No - there is no way to do this on an RPi without additional hardware.
Neither the question, not the referenced documentation provide the magnitude of this sine wave. Without that information the additional hardware required can not be determined.
The OP has found some specifications on the amplitude of the sine wave output from the ac generator in the anemometer. Following are some thoughts on that:
1. Buy the Manufacturer's Interface Hardware
As it turns out, the anemometer manufacturer also manufactures and sells interfaces to the anemometer. The "Interface 40C to Logic Level, Speed Amp #892E" appears to be the easiest to use with a Raspberry Pi. According to the specifications, this interface could be powered from the RPi 3.3V supply, and connected directly to an appropriate GPIO pin configured as an input. You'll need to write software to count the transitions on the GPIO pin, and convert that to wind speed IAW the manufacturer's specifications; e.g. 100 Hz = 60 mph wind speed - or whatever that conversion is.
Knowing the manufacturer's specifications on the amplitude and other characteristics of the anemometer's ac generator enable a "Do-It-Yourself" approach to the interface. Complicating the design of an interface to the Raspberry Pi is the fact that RPi has no analog input. That is exacerbated by the variable amplitude characteristics of the ac generator used in this anemometer, and the fact that at the low end of its measurement range, the generator's output is 80 mV p-p.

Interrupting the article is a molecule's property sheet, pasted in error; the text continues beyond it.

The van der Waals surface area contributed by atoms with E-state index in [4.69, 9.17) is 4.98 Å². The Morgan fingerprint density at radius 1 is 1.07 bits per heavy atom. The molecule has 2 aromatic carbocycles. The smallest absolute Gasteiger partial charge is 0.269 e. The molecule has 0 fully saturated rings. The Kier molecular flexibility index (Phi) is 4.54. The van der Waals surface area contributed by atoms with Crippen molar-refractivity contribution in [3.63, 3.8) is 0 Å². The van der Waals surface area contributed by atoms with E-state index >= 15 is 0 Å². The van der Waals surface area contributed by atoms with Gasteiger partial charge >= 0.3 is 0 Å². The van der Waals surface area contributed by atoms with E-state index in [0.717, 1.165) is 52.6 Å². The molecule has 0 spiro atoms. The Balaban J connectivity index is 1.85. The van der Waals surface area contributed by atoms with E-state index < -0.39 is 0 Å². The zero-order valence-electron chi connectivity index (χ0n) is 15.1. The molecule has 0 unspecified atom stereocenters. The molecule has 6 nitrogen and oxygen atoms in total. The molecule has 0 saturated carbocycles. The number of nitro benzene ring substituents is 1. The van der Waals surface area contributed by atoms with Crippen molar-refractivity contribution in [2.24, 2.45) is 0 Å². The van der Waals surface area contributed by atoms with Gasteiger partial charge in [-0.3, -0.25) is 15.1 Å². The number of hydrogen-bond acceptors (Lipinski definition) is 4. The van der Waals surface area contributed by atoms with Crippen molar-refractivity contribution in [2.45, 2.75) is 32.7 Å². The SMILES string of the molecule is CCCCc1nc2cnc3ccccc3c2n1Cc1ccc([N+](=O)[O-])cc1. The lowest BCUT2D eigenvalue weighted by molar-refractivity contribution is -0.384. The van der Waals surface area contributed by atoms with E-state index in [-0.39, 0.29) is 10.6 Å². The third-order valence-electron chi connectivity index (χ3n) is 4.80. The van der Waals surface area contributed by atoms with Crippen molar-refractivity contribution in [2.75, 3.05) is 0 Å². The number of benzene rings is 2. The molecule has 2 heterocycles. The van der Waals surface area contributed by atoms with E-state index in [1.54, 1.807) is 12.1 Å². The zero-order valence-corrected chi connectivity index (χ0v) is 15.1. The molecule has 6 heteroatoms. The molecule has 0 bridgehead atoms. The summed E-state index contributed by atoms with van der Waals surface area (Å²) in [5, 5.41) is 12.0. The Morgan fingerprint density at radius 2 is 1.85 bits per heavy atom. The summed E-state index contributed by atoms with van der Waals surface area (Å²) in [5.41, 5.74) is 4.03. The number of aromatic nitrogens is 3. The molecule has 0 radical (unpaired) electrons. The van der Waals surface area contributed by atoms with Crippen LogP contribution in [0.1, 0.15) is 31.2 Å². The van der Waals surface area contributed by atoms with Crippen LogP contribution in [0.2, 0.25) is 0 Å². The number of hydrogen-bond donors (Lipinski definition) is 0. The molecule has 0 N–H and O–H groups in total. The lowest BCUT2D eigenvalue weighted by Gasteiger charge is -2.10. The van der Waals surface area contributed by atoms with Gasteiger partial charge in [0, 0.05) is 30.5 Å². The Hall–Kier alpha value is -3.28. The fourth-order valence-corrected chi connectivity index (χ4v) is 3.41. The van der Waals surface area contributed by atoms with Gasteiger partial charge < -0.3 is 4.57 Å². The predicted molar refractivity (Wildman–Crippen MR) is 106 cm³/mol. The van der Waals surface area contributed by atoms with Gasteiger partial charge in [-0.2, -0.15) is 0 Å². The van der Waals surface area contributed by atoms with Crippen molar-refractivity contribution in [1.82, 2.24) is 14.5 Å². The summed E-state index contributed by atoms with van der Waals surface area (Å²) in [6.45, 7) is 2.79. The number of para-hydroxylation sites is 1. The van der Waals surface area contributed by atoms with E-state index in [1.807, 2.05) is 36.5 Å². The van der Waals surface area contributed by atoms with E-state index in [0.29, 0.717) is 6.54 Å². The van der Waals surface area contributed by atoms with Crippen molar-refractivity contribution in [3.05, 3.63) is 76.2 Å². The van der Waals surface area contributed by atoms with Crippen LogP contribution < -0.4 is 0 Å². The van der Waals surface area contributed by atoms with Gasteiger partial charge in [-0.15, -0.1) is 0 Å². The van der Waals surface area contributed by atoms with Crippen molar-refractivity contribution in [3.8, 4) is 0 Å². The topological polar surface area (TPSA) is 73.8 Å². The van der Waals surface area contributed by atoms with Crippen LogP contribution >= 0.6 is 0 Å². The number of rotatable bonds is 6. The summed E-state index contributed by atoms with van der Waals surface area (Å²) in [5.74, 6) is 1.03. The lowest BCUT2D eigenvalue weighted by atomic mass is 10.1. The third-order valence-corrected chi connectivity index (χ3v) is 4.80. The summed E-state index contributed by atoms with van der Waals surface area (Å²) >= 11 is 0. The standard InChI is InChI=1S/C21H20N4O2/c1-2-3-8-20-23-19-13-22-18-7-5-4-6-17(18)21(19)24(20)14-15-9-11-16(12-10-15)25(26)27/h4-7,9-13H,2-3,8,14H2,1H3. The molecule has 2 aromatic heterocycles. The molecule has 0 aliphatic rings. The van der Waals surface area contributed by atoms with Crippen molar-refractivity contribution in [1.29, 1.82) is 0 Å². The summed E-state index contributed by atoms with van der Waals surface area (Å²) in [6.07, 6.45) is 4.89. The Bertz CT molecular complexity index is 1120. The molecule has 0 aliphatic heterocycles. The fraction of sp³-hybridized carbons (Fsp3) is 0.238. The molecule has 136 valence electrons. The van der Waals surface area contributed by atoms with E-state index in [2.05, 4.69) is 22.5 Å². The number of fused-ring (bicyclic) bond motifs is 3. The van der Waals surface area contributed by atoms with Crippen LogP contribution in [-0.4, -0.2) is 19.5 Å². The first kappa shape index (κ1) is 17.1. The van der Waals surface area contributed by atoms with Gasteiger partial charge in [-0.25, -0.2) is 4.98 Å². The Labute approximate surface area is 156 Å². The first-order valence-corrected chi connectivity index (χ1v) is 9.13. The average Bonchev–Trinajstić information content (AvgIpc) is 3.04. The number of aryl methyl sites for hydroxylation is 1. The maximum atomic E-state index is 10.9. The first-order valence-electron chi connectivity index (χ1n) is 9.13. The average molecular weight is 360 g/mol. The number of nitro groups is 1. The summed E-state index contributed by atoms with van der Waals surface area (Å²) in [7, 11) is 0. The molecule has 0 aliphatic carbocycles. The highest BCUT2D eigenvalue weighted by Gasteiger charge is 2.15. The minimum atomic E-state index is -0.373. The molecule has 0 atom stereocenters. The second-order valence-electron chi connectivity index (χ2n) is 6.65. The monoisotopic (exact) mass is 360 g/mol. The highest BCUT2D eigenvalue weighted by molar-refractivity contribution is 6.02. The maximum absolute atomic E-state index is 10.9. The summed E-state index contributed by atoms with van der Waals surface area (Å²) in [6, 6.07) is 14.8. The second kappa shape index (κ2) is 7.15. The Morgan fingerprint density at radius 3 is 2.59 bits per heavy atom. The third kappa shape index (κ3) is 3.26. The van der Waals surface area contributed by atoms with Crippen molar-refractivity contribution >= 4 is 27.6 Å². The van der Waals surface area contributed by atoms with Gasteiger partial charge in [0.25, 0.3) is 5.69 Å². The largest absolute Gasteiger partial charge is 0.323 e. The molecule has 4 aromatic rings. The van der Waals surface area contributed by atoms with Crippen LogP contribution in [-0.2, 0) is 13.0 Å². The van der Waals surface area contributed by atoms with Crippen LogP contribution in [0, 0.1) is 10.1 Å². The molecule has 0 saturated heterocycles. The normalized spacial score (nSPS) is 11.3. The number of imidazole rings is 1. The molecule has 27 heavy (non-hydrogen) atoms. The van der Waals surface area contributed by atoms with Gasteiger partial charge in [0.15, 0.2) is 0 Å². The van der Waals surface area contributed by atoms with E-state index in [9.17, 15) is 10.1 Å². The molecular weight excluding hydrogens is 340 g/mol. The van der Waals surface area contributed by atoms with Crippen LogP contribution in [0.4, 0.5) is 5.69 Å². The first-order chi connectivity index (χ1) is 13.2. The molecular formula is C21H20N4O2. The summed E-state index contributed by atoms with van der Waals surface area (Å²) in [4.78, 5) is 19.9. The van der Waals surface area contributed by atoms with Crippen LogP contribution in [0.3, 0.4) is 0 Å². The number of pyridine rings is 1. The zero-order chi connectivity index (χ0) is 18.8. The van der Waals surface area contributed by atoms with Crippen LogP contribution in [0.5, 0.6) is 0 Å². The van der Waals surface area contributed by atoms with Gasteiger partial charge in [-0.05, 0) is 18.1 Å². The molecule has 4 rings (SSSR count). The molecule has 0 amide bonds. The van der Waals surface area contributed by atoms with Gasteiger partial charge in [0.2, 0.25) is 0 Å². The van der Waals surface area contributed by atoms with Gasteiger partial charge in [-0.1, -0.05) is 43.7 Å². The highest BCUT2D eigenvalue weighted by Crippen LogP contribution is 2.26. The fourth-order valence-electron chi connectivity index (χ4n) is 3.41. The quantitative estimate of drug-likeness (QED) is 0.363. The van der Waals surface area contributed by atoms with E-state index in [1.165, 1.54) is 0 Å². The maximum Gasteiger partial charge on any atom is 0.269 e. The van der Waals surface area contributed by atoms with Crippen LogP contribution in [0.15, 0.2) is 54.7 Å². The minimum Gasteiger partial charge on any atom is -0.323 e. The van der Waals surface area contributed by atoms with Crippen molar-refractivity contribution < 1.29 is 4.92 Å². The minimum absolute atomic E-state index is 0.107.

That said, the design is not necessarily overly complex either, and probably well within the realm of we hobbyists. There are several/many ways to do this - one method is a "zero crossing detector" which is just a comparator with its REF input tied to GND. The schematic below turned up in a search - see this Application Note for further details.
The Raspberry Pi can source the 5V supply needed to bias the comparator.
Verify the output voltage before connecting it to your RPi GPIO as anything over 5V will likely destroy it.
Adjust the values of R1 and R2 to keep the maximum output voltage from the anemometer's AC generator to approximately 2.5V
Your software will need to monitor the GPIO pin you choose, count the transitions, and calculate the windspeed.
Finally, let us know if you decide to take this route, and have questions re the circuit.